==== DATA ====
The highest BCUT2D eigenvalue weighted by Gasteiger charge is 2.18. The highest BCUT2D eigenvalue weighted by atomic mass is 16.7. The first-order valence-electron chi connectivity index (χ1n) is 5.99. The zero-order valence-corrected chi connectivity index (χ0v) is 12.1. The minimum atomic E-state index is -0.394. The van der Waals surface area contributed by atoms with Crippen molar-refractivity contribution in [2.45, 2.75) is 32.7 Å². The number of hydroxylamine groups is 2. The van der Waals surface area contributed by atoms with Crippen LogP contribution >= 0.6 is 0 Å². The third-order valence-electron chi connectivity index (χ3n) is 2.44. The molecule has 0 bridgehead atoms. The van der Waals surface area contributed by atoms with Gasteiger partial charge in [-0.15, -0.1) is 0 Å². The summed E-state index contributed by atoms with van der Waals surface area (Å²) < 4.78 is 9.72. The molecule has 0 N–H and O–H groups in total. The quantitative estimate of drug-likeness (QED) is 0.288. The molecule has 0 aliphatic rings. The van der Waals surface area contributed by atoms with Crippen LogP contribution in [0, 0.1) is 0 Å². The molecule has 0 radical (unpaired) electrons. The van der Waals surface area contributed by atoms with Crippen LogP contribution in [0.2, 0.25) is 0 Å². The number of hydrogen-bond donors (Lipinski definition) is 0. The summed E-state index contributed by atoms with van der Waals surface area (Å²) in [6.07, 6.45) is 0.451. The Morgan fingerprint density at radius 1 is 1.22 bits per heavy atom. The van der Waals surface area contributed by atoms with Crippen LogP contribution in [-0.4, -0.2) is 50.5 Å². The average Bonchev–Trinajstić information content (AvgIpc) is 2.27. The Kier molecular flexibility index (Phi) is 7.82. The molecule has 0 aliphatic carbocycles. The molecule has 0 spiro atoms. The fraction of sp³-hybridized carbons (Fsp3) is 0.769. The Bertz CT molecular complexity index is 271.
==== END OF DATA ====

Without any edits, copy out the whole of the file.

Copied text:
The highest BCUT2D eigenvalue weighted by Gasteiger charge is 2.18. The highest BCUT2D eigenvalue weighted by atomic mass is 16.7. The first-order valence-electron chi connectivity index (χ1n) is 5.99. The zero-order valence-corrected chi connectivity index (χ0v) is 12.1. The minimum atomic E-state index is -0.394. The van der Waals surface area contributed by atoms with Crippen molar-refractivity contribution in [2.45, 2.75) is 32.7 Å². The number of hydroxylamine groups is 2. The van der Waals surface area contributed by atoms with Crippen LogP contribution >= 0.6 is 0 Å². The third-order valence-electron chi connectivity index (χ3n) is 2.44. The molecule has 0 bridgehead atoms. The van der Waals surface area contributed by atoms with Gasteiger partial charge in [-0.15, -0.1) is 0 Å². The summed E-state index contributed by atoms with van der Waals surface area (Å²) < 4.78 is 9.72. The molecule has 0 N–H and O–H groups in total. The quantitative estimate of drug-likeness (QED) is 0.288. The molecule has 0 aliphatic rings. The van der Waals surface area contributed by atoms with Crippen LogP contribution in [0, 0.1) is 0 Å². The molecule has 0 radical (unpaired) electrons. The van der Waals surface area contributed by atoms with Crippen LogP contribution in [0.2, 0.25) is 0 Å². The number of hydrogen-bond donors (Lipinski definition) is 0. The summed E-state index contributed by atoms with van der Waals surface area (Å²) in [6.07, 6.45) is 0.451. The Morgan fingerprint density at radius 1 is 1.22 bits per heavy atom. The van der Waals surface area contributed by atoms with Crippen LogP contribution in [-0.4, -0.2) is 50.5 Å². The average Bonchev–Trinajstić information content (AvgIpc) is 2.27. The Kier molecular flexibility index (Phi) is 7.82. The molecule has 0 aliphatic carbocycles. The molecule has 0 spiro atoms. The fraction of sp³-hybridized carbons (Fsp3) is 0.769. The Bertz CT molecular complexity index is 271.